Trend Spotting: Jewish Cuisine and Pastrami Lox
With “Jewish Fusion” cuisine named one of 2014’s hottest new food trends, I was eager to learn more. Besides the small kosher section at my local grocery and a few intriguing glimpses in recipes and articles I’d been seeing lately, it was a subject I knew next to nothing about.
Where does Jewish food come from?
Obviously, there are Jewish people living in many different countries around the world.
What defines it and makes it different from any other cuisine?
It’s clearly more than just dietary restrictions.
I'll admit, even after some fairly extensive research, I still have questions, but what I found was that generally, what we think of a Jewish cuisine in the US is a mixture of Eastern European Jewish food traditions (German, Polish, Romanian, Hungarian, ect) adapted to local supply by immigrants to America. This particular recipe actually marries two Jewish food traditions together.
Pastrami: Pastrami, while typically thought of as beef in the US, actually refers to a technique which can be used with any sort of meat. Romanian Jewish immigrants who had used it mainly to flavor and preserve goose breast, adapted the method to beef when they found it was cheaper to use in America. At the time, it was called “pastirma,” drawing from the Romanian “a pastra” which means “to preserve,” but eventually, through the popularity of the Italian import salami it became known as “pastrami” - a well-loved staple of the deli we know today. Poultry, beef, pork, lamb, game meat, and even fish can be pastramied. It's all about teachnique and spicing.
Lox: On the other hand, Lox is not only reserved to single meat – fish, it’s reserved to a single fish – salmon. In fact, lox literally means “salmon” in German. The saltwater brining method characteristic of classic lox originates with the Scandinavians, though it’s almost unheard of in the United States now. Today, a Canadian adaptation of this which adds a cold smoking process after the brining, nova lox, is what most of us know simply as lox. (True lox is only brined, nova lox is brined then cold smoked.)
Combined, we’ll take the spices which give pastrami its characteristic flavor with a simple lox using the traditional Scandinavian method called 'gravlax." It’s a three day process so plan ahead, but don’t complain because the wait is well worth it! It’s so crazy good and simple to make, you’re going to want to do this all the time. I’m working on a version of this recipe using assorted shellfish as we speak!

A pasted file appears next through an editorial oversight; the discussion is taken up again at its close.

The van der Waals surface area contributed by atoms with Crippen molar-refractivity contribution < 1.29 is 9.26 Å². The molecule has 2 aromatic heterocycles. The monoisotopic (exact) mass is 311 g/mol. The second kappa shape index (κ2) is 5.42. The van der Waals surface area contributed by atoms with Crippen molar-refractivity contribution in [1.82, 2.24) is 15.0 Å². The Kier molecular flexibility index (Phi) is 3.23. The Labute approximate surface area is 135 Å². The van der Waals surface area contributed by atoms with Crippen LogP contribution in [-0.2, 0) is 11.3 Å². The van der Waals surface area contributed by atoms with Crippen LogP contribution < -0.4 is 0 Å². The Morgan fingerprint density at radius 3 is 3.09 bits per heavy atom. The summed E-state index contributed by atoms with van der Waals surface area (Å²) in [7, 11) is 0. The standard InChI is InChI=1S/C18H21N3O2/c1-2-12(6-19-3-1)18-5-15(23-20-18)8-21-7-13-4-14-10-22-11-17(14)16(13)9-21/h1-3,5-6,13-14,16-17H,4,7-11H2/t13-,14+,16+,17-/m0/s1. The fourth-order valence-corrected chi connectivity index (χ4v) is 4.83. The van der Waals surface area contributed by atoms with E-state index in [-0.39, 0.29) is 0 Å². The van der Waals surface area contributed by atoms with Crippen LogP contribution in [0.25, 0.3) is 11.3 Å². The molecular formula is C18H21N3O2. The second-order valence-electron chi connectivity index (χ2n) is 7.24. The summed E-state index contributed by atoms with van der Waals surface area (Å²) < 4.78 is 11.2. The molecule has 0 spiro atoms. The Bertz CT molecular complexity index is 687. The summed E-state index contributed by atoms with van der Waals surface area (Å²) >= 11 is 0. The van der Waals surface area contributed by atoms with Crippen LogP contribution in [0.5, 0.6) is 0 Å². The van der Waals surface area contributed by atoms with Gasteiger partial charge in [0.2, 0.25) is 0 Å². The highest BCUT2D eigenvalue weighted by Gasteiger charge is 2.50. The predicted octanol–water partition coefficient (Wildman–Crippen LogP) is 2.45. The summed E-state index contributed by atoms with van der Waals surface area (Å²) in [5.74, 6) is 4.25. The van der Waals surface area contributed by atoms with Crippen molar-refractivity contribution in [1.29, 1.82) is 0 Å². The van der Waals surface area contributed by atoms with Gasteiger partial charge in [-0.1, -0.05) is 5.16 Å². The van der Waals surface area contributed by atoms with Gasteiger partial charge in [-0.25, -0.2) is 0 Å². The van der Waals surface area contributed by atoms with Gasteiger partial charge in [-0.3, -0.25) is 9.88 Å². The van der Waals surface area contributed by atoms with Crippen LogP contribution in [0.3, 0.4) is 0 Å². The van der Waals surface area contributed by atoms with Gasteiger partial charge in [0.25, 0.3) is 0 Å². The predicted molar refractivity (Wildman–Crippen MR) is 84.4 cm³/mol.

- 1 lb Salmon (skin on)
- 1 tbsp Lemon Juice, fresh squeezed (one lemon should do)
- 1/3 cup Kosher Salt
- 2 tbsp Sugar
- 1 cup Cilantro Leaves and Stems, chopped
- 1 cup Parsley Leaves and Stems, chopped
- 1 Shallot, minced
- 1 Garlic Clove, minced
Pastrami Spice Glaze:
- 2 tbsp Molasses
- 2 Bay Leaves, torn in large pieces
- 1 tsp Ground Cloves
- 1 tsp Ground Allspice
- 1 tsp Smoked Paprika
- 1 tsp Sumac ( Can't find it? Forage you own! Here's how.)
- 1 tsp Ground Black Pepper
- ½ tsp Red Pepper Flakes
- 1 tsp Coriander Seeds
- 1 tsp Caraway Seeds
- 1 tsp Mustard Seeds
Additional Tools: Mortar and Pestle + BBQ Brush
First Day: Gravlax (grav - grave + lax- salmon) Burial
Prep Your Salmon for Burial: Line a small pan or dish with enough tin foil to completely wrap your salmon when we’re done with this. Rinse it under cold water. Pat it dry with a paper towel, and place it skin down in your chosen container. Pour your fresh squeezed lemon juice over the top of it.
Chop The Fresh Stuff: Prep your cilantro and parsley leaves and stems plus your shallot and garlic. No need to be meticulous – this will all be tossed in a few days.
Make Your Salt Grave Topping: In a large mixing bowl, stir your fresh stuff with the salt and sugar. Sprinkle evenly over the top of your salmon. Secure tin foil tightly over the top and leave refrigerated for 2 days. (Some seepage is normal as water forces moisture from the meat. Leave in your dish to prevent disaster in the fridge!)
2 Days Later: Pastrami Glazing
Lose the Topping: Scrape salt burial topping off fish and into the trash. Rinse them in cold water and set aside skin down in a clean dish.
Prep: Measure out your seeds and red pepper flakes then place them in a small cup. Measure out all the rest of your spices besides the bay leaves and set them aside in another cup. Ready your mortar and pestle. Have molasses, bay leaves and another pan to cook it out and ready to go when needed. (This is the way I wish I had done it.)
Lightly Toast Seeds: Heat a small skillet over moderate heat. Pour in seeds. Shaking your pan so they cook evenly, heat seeds for just one minute or until fragrant, then pour into your mortar. Crush well with your pestle. Pour the rest of your spices (minus bay leaves) in and mix.
Simmer Bay Leaf Molasses: Bring molasses with torn bay leavesto a simmer. Remove from heat. Remove bay leaf pieces.
Top it Off: Brush the tops of your salmon with the bay leaf molasses. Sprinkle with the pastrami spice mixture.
Give it Some Air: Leave salmon uncovered in the refrigerator for 12 hours before serving.
12 Hours Later: Chow Time!
Slice thin to serve. Wrap extras and save them for up to one week.
I ate slices alone as a snack as well as enjoying them with a salad. The flavor is salty and very bacon like. Slices are beautiful and nearly translucent. In fact, being pescatarian, we enjoyed it in place of bacon for breakfast one morning! My boyfriend Nick had the idea of dipping it in our favorite ginger dressing - seriously recommend this. Or you know, you could always do the deli thing and slap in on top of some cream cheese schmeared bagel.